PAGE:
• Remind the company of their accomplishments (23 percent).
  • Ask the boss for a bonus directly (15 percent).

Small Business Owners Feeling Good, Rewarding Employees

More than 60 percent of small business owners will offer a holiday or year-end bonus to employees this year, according to the November 2016 SurePayroll Small Business Scorecard.

It's a spike from two years ago when the payroll firm surveyed business owners about bonuses, and only 52 percent were providing additional pay. This year, 64 percent will give a bonus. Of those, 20 percent say bonuses will be bigger than last year.

Small business owners also expressed more optimism about the economy than a year ago, with 75 percent saying they're optimistic compared to 68 percent last November. Only 29 percent said the amount they would give was negatively impacted by macroeconomic events, compared to 36 percent two years ago.

"This appears to be part of a trend we've been seeing for a while, as small business owners reported meeting and exceeding their goals financially," said SurePayroll General Manager Andy Roe. "Aside from last month when optimism was fairly low, optimism and more specifically profits have been steady. Now they're rewarding their employees accordingly." 

scorecard_nov-2016_monthly-survey.jpg


Bonuses and Gifts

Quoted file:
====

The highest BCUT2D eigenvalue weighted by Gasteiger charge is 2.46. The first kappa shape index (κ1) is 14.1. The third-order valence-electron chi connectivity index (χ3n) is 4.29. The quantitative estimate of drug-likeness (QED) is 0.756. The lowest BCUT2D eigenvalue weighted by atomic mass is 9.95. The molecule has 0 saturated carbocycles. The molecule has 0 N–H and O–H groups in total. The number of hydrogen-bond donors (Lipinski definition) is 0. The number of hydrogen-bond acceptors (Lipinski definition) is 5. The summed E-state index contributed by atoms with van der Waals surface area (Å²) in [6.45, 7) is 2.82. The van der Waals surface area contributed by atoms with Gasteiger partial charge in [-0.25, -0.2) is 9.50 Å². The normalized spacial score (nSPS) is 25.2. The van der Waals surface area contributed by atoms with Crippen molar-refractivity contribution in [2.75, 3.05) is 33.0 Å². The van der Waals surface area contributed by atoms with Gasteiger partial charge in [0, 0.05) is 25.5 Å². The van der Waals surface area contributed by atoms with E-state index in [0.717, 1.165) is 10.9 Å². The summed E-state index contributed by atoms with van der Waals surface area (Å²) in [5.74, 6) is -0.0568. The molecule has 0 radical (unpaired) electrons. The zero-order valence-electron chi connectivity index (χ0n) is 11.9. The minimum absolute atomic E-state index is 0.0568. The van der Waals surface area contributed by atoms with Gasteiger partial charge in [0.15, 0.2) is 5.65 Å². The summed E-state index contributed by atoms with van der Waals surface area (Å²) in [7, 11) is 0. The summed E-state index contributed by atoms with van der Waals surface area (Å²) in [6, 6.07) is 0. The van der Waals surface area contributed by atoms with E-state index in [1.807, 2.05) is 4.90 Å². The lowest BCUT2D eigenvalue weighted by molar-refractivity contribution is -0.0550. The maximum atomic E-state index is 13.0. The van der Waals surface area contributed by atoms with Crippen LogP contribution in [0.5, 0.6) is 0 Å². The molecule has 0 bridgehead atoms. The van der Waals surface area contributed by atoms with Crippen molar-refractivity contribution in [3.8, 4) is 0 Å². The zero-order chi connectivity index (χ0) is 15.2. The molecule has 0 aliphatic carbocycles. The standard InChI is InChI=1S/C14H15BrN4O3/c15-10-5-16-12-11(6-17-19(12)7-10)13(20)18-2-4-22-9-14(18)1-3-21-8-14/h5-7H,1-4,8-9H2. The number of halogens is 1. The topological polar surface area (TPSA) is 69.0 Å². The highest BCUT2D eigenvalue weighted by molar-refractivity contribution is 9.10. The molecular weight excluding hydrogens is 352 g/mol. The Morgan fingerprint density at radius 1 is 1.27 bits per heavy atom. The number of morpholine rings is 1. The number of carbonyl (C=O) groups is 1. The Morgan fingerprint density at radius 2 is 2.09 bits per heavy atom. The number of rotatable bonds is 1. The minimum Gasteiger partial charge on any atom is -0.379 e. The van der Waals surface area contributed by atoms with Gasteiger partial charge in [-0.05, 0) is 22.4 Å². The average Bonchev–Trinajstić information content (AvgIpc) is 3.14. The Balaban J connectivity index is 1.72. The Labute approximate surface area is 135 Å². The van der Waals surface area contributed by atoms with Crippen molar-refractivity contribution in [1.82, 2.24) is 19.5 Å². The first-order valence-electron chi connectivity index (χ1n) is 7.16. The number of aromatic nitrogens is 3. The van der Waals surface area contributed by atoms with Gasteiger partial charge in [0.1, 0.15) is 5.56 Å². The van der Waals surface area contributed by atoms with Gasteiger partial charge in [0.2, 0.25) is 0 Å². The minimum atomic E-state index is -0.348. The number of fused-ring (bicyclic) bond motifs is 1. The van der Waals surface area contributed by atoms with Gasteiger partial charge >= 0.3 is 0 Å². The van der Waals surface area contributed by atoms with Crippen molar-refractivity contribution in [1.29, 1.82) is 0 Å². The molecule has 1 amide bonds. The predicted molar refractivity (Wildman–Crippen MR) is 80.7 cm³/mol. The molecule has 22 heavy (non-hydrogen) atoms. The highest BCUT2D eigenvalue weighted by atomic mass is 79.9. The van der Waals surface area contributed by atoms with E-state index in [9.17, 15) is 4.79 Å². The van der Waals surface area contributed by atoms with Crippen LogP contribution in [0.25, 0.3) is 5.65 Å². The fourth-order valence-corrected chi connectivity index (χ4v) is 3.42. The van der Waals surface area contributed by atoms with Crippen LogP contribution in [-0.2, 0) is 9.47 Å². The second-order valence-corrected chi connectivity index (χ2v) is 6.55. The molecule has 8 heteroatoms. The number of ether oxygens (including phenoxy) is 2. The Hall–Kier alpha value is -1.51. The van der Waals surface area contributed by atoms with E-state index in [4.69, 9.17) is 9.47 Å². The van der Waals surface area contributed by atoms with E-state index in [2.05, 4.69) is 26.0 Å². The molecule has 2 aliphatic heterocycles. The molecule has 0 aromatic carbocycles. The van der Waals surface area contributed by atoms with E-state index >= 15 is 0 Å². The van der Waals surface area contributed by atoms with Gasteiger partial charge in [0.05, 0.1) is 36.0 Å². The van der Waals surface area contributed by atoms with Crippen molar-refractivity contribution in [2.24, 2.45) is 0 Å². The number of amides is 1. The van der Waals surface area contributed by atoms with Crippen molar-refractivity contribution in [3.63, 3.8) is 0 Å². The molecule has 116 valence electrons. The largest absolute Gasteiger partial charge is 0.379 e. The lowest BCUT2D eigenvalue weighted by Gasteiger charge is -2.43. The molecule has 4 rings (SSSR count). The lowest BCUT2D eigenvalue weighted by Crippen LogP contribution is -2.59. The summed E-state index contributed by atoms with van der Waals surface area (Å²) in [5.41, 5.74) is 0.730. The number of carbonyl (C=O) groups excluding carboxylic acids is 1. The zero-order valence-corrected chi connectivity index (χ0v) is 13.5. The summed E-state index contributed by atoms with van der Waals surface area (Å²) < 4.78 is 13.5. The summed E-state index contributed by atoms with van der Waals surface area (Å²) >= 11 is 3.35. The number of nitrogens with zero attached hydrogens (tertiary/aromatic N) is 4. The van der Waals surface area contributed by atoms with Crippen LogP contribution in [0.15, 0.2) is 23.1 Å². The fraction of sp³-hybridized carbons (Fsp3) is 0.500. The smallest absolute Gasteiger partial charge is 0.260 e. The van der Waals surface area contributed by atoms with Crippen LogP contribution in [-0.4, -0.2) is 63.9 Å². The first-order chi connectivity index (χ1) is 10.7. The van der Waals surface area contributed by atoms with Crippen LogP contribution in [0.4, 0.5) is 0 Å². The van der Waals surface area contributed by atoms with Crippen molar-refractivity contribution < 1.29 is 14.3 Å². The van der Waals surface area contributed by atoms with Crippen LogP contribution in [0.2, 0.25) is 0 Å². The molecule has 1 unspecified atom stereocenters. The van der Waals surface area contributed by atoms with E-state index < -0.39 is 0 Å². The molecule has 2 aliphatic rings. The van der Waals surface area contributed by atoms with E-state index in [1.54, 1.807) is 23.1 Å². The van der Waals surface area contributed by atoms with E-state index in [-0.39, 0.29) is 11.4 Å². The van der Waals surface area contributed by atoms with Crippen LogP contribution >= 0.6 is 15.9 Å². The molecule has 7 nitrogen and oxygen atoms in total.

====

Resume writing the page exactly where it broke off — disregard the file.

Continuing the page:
In a survey conducted among approximately 100 HR executives in November by outplacement and executive coaching consultancy Challenger, Gray & Christmas:

  • 66 percent indicated that their companies will be awarding some type of year-end bonus/gift. That's up from 50 percent who said the same a year earlier.

  • About 40 percent give monetary awards of more than $100 that vary year-to-year and worker-to-worker, which can be based on the overall performance of the company, the performance of the individual, or some combination of the two.

  • 30 percent said there will be no year-end award of any type, down from 44 percent in 2015.

  • 15 percent of employers provide a non-monetary gift to all employees, such as a gift basket or extra vacation day. Another 11 percent plan to give employees a small monetary award of $100 or less.

As the economy continues to improve, "employers will have to rely increasingly on bonuses and other perks to hold onto valuable employees," said John A. Challenger, chief executive officer of Challenger, Gray & Christmas.

"Despite the lack of six-figure Wall Street-like bonuses, most employees still appreciate the year-end bonus," he noted. "Mostly, they want to know that their hard work is recognized and appreciated. Many workers would be happy with a $50 gift certificate to a local restaurant or store. Many would probably be happy with an extra day or two of paid vacation at the end of the year."


Related SHRM Articles:

The Most Wonderful Time of the Year…to Refine Gift and Bonus Policies, SHRM Online Benefits, December 2016

Salary Budgets Expected to Rise 3% in 2017, SHRM Online Compensation, July 2016

Holiday Bonuses Shrink as Variable Pay Gets More Dollars, SHRM Online Compensation, December 2015